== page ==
The Golden Age of Comedy (Post 7 of 12)
A Night at the Opera
When the Marx Brothers left Paramount studios and went to MGM in the mid-thirties, their first film at the studio is often considered by many to be their finest.
A Night at the Opera has many of the Brothers' famous moments. The party of the first part dialogue between Groucho and Chico, some of the best scenes between Groucho and Margaret Dumont, the impersonation of the three bearded aviators, the grand opera finale featuring Harpo and Chico in the orchestra pit and, of course, the crowded stateroom scene, perhaps the Marxes most famous single scene. There is also one of the funner musical interludes between Harpo and Chico (Full disclosure: I always enjoy Chico's piano playing more than Harpo's harp playing). We also have perhaps the Marxes best comic foil in the insufferable Herman Gottlieb, played by Sig Ruman.
We also have the bone of contention with many Marxist fans, that being the musical subplot. This one features the tenor played by Allan Jones and soprano played by Kitty Carlisle. Do their scenes get in the way here? A little. But the two actors are likable enough, can sing and the relationship of their characters to the Marx Brothers does move the plot along.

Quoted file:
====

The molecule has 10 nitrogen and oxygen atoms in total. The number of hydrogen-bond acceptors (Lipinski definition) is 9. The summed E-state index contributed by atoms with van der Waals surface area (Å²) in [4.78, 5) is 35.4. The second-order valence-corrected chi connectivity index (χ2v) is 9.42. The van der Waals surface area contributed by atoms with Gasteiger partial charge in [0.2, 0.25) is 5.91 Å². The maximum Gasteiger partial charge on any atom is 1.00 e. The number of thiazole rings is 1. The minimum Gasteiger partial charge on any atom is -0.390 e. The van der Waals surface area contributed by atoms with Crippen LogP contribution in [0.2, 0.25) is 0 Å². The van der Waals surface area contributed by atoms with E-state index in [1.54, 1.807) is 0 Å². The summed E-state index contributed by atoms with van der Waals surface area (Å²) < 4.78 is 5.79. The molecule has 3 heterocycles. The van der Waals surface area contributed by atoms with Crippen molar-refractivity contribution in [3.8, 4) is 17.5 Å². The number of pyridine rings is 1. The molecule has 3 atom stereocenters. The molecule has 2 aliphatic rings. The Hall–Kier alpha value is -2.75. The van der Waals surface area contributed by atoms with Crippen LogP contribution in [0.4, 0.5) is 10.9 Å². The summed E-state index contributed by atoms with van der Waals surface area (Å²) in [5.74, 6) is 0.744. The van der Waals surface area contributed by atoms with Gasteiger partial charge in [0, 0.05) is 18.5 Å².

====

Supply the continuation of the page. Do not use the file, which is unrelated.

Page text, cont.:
There is also the issue of the extravagant musical numbers that the boys never had at Paramount. The musical interlude on the ship bordered on being a bit much. However, the opera scene itself was an integral part of the plot and very fun to watch. However, I do think these musical numbers began to start being overblown by the time A Day at the Races came along.
But I shouldn't quibble, the Marxes only made a handful of films and just a couple of great ones.
And A Night at the Opera is certainly on the short list.